“In some situations, it doesn’t matter whether you can see the item,” continues Shoemaker. “Your warehousing or inventory control system doesn’t see it. When the system doesn’t see it, it doesn’t exist. Here’s where security can tie into other important business processes of a company. At receiving, when a truck comes in the gate, a warehouse system can be alerted that it’s carrying all product ordered. So you get a time stamp validating delivery — for logistical planning. Now that’s feeding procurement, MRP and other business systems.

“In a systems approach, the expense of security has to be viewed in the light of operations. It’s not just coming in the door or leaving out the door. It’s identifying what’s coming and going and using that knowledge to more effectively manage your business processes for your customers. That’s how everything needs to be looked at now, on a much higher level.

“Thus, you have a database to manage the data, a tag that functions as a license plate with a minimum amount of chip space, and the total cost of the tag drops dramatically. Without a battery, you have a tag that can be in the 25-cent to 50-cent range depending on how you package it. But we’re out of the world of $20 or $30 tags and that’s what will change the RFID world. We’re now at the point with airline baggage where we can make reusable tags for 50 cents, disposable tags for a quarter. The intent is, on chips alone, to get the price down below 10 cents,” says Shoemaker. “And with the Gillette announcement of an order for 500 million RFID tags, it’s just beginning.”

The Gillette announcement is a big one for RFID. The tags, supplied by Alien Technology Corp., use the Electronic Product Code (EPC). EPC labels are more that a radio bar code because they contain individual item serial numbers and other information such as manufacturing location, date codes and other vital supply chain data. Alien uses a Fluidic Self-Assembly manufacturing approach that allows tiny integrated circuits to be cost-effectively handled and packaged into tags in large volumes. The tags are affixed to product or packaging to track it through its life cycle. These tags are expected to revolutionize supply chain management because they provide visibility to inventory levels and product movement whether product is on pallets, in cases or on shelves.

Staying alert

Alarms have always had a role in security. The latest devices, however, don’t have the drawbacks of early versions. “High-tech alarm devices have come a long way in terms of reliability and flexibility in their use,” says Brandman. “There are external alarm devices today that can secure ventilation units located on the outside of facilities, storage containers, gasoline or propane tanks or devices that generate power for a building that are all on the outside. In the past, these devices had limitations and a tendency to false alarm so most companies didn’t use them. That’s changed quite a bit. Some of the devices can cover 500 to 800 feet of width.”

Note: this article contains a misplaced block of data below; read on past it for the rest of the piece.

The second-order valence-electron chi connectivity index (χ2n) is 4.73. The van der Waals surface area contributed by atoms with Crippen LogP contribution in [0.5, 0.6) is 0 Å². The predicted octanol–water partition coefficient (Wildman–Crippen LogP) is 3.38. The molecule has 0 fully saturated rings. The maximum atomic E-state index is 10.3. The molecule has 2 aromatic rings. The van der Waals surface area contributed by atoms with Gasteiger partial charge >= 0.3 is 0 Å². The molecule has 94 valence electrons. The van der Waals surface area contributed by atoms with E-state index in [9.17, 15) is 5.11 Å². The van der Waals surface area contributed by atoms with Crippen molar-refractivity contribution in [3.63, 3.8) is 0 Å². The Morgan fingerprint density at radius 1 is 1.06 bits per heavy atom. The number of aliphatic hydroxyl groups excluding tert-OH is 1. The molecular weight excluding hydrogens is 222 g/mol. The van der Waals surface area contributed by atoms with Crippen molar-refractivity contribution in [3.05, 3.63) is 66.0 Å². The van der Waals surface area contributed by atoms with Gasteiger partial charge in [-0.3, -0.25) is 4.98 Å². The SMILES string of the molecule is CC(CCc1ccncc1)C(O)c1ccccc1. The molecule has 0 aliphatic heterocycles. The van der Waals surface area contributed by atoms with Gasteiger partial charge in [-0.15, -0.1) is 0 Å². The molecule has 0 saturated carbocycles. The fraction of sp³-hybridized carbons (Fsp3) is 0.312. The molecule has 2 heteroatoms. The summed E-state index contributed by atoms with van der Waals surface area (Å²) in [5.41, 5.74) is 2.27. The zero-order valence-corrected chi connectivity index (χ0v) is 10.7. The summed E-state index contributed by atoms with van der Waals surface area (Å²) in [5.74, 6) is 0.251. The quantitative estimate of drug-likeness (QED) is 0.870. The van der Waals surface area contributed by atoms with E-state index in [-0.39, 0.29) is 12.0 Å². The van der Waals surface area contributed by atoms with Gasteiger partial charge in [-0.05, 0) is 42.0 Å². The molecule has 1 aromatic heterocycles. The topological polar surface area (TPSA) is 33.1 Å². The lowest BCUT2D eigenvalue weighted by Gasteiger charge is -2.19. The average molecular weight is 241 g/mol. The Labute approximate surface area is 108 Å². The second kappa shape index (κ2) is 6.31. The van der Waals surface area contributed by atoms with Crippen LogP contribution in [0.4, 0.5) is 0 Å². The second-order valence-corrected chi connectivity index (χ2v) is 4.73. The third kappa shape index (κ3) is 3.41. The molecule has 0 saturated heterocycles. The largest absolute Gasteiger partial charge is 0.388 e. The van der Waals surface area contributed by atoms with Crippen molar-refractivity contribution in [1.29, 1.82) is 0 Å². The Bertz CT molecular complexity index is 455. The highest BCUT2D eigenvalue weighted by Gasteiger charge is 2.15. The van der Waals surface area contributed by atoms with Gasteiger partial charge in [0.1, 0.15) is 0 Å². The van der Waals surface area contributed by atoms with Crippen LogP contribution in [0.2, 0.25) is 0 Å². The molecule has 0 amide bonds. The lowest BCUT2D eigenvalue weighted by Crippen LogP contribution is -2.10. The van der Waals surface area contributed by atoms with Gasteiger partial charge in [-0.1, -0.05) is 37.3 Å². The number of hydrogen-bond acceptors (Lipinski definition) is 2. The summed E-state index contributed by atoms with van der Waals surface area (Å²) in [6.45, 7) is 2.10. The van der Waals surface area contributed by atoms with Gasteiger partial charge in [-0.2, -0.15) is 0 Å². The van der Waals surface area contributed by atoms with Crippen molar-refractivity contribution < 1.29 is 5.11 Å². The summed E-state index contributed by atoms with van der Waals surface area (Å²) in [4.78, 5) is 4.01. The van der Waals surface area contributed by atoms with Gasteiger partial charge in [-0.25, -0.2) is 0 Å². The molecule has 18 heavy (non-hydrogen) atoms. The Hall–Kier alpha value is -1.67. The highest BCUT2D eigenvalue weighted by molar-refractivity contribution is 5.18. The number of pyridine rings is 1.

Combined with motion sensors, the two devices offer an excellent way of staying informed of events in a facility. The latest motion sensors have improved, too, with the use of dual-sensing technology. “They operate on infrared, which senses a change in ambient temperature, and on microwave, which measures any type of motion,” adds Brandman. “In the past, most companies used single-mode detection sensors.” The dual technology helps eliminate false alarming because it requires two triggers before the device reacts.

In view

For the most part, video cameras don’t deter criminal acts. However, that may change with the newest cameras available.

“First, you can put a camera virtually anywhere, thanks to new technology,” says Brandman. “Wall clocks, paper weights, junction boxes, a whole list of devices. Secondly, now companies have access to digital camera technology and the advantages are numerous.

“You don’t have to worry about tapes, which are a nuisance. Most people forget to rotate tapes for one thing. For example, one huge retail firm we helped stored cash in special rooms set up like vaults. One day, however, they found they were missing $40,000. It turned out that the security people forgot to rotate the tapes on the days that the cash disappeared. This is common.”

With digital, though, there are no tapes. Everything is automatic. And, the picture clarity is a magnitude better than that of analog systems. Most people don’t use analog video systems because they can’t clearly see what’s in the frames.

“In addition,” adds Brandman, “it’s extremely easy to make digital video alarm- or event-driven. The new digital cameras also offer immediate queue and review. Simply enter in a time, and the system moves to that point. Digital also lets you send images, either streaming video or still, through the Internet or e-mail, which can be handy if you need to alert law enforcement agencies. The cost of these systems is about double that of closed-circuit TVs.

At the dock

Digital cameras, ID tags and cards are steps in the right direction, especially at the dock door. The “open door” behavior found in many facilities is quickly fading. It’s far less common for non-employees to enter a warehouse or DC through a dock door. First, the door is open less. “A fabric rollup door is not considered a security door, but more and more people are purchasing them to cover the dock opening just to keep the casual passerby or stranger from walking into their building,” says Hockstein. Steel doors offer greater security, but they are a bit slow to open, affecting productivity. The compromise is a fabric door used during operating hours. It opens quickly, yet gives the perception that access is not “wide open.” Steel doors protect the dock during non-operating hours.

“We see a lot of companies providing some type of secondary security door,” adds Hockstein. “It’s very common for us to provide a high-speed door on one side of the opening and a rolling steel door or a security door on the other side. That security door may be an expandable cage or fencing-type material or expanded metal material.”